There's a small used book store in Friday Harbor that follows this pattern of "tons of obscure books." Makes a good reason to get off the ferry if you're visiting the area. Not quite as jam packed with books as the example in the OP (even though every nook and cranny is filled with paper), but you can still lose an hour or more browsing the selection.
Reminds me of Capitol Hill Books here in Washington, DC. Three floors of a tiny shop jam-packed with quality used books. Humourous hand-written genre labels, barely accepts credit cards. One of my favorite places.
Looks similar to most used book stores I've been in in the past few years. And I love that they are like this - it feels good in a way I cannot quite define. The smell of pages, the wealth of words all around...I would not honestly expect them to look any other way.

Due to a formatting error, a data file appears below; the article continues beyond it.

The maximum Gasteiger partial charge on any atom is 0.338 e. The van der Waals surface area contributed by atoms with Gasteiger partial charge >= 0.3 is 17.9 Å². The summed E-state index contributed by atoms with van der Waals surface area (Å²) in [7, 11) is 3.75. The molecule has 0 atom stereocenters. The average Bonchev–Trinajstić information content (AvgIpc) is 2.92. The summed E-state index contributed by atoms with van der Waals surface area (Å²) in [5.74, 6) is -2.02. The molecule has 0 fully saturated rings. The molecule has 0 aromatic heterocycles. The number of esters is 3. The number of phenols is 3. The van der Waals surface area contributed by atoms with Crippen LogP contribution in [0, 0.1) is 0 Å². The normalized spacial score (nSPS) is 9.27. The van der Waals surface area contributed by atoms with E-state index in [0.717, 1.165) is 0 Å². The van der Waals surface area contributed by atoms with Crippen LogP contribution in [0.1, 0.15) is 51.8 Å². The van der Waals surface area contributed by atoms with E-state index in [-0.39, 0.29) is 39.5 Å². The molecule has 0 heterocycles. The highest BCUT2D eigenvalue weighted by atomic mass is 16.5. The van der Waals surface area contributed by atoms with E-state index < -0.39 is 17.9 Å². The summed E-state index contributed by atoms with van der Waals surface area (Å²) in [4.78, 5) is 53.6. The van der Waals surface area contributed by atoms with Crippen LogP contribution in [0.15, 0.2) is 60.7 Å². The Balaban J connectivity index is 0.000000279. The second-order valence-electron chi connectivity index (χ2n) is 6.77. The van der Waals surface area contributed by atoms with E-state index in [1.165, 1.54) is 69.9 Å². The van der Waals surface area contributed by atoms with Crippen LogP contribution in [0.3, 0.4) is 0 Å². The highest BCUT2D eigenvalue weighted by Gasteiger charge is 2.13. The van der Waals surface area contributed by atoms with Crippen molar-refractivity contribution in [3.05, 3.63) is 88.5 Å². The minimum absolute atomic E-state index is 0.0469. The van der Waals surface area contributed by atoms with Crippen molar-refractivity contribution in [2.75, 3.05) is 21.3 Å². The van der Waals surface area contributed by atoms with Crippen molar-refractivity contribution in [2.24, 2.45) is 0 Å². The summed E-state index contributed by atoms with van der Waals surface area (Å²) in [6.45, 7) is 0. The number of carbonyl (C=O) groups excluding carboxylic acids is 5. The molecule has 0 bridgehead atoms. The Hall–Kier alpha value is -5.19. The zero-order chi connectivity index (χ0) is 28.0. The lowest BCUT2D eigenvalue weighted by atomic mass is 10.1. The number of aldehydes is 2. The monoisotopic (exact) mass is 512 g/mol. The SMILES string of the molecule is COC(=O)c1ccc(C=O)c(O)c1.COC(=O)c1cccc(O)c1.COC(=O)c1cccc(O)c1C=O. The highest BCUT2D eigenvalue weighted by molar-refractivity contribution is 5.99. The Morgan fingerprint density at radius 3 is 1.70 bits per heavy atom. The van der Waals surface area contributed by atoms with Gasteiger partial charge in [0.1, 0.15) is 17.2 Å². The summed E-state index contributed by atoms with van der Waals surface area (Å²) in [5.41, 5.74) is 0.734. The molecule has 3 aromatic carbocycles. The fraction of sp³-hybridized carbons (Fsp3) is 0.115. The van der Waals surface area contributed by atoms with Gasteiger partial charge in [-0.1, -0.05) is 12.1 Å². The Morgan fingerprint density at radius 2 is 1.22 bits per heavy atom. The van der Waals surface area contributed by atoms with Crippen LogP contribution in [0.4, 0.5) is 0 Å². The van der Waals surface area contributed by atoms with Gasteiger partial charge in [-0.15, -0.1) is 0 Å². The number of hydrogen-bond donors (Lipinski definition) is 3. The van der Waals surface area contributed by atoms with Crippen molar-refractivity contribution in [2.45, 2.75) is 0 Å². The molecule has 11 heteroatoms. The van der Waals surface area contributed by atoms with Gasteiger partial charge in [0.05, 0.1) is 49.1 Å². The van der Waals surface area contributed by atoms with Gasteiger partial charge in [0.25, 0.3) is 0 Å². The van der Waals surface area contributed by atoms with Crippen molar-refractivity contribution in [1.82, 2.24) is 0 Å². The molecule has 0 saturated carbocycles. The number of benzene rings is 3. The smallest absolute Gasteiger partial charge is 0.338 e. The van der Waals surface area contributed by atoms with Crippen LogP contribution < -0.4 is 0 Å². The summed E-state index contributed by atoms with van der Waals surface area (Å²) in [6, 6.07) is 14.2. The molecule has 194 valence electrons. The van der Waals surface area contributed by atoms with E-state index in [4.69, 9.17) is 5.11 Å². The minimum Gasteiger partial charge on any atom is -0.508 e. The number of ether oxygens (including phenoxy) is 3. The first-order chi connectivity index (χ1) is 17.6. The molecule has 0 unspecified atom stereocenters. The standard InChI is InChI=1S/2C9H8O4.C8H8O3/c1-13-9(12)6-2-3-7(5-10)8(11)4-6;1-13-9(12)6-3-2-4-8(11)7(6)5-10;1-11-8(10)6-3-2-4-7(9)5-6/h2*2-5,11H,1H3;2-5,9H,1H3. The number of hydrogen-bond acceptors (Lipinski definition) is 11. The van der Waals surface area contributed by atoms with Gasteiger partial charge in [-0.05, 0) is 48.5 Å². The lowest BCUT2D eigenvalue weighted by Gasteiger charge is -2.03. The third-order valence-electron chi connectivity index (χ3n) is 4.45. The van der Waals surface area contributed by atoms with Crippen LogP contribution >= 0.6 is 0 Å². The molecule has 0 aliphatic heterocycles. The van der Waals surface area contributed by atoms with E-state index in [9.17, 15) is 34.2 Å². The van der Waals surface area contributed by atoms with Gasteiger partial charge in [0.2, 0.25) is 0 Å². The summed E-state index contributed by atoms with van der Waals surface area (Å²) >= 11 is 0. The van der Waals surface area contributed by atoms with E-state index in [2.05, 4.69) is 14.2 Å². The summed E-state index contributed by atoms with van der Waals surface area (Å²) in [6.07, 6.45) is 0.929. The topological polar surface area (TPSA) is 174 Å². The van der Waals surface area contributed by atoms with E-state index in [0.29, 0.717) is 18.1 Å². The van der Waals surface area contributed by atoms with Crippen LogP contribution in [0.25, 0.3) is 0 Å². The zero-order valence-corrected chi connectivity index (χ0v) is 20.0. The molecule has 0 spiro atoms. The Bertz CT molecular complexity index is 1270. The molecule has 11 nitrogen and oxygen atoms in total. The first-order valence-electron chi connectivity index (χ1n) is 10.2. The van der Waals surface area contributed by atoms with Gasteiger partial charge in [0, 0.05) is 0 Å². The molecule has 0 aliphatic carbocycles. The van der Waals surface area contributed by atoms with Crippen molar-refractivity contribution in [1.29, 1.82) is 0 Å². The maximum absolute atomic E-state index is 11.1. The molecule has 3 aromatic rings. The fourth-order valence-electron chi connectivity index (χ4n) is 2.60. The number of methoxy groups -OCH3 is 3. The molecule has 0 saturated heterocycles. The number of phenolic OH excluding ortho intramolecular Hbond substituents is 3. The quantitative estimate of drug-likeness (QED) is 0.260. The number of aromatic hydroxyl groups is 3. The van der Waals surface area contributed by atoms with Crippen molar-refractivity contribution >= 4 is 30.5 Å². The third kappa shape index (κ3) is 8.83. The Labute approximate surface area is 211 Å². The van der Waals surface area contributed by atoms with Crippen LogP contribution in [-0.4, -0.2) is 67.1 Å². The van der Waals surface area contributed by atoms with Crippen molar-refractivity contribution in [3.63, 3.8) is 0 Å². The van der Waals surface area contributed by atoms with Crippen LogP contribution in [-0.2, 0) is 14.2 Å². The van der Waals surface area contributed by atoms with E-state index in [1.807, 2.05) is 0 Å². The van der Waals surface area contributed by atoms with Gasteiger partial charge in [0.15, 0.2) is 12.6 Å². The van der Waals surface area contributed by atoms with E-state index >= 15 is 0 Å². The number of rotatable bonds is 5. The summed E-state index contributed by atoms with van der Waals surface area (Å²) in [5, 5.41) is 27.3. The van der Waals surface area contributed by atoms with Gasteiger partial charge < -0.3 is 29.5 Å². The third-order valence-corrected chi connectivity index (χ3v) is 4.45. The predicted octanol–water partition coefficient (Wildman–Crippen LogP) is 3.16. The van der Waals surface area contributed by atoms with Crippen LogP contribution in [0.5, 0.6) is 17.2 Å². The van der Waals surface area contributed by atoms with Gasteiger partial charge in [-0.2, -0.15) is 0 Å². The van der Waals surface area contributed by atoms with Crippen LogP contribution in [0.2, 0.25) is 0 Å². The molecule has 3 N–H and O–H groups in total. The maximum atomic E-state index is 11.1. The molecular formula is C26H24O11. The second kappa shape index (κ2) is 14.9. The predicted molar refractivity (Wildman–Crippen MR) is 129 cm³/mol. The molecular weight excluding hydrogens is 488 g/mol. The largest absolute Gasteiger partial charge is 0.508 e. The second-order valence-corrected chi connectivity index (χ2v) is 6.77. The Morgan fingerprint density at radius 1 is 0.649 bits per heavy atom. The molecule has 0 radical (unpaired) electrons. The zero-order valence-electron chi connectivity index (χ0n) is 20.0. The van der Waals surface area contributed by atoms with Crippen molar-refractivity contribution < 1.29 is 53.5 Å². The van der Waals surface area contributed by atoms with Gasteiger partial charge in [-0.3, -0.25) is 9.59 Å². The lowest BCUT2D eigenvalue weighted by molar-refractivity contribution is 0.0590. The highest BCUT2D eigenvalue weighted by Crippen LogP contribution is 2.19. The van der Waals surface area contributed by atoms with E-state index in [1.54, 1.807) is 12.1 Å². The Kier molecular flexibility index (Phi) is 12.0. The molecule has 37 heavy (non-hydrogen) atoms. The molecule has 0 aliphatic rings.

My favorite little store by my house went out of business years ago. The owner explained that while he loved running the store, and books, he could sell them on eBay much easier and without the overhead of a store itself. I can't fault him in any way, but I miss that store.
Link to Flickr photoset Mark mentioned (link in post goes to Pigeon Press).
Looks like my dad's apartment.
Don't forget MacLeod's Books in Vancouver BC, a quick day-trip up from Seattle.
If the store recognizes you as a bibliophile, the really towering stacks in the basement will spontanously drop amazing finds onto your head as you pass underneath (happened to me TWICE.)
That's nice to see Un Regard Moderne here, it's one of the best book store in France (maybe in the world ?). It's an important piece of the fanzine and self-publishing ecosystem.
The most famous English-language bookstore, Shakespeare & Company, is almost that crowded. On the left bank opposite the Cathedral of Notre Dame, it's a must for any English speaking visitor, on the 2nd or 3rd day of the trip when you start getting Language Lag.
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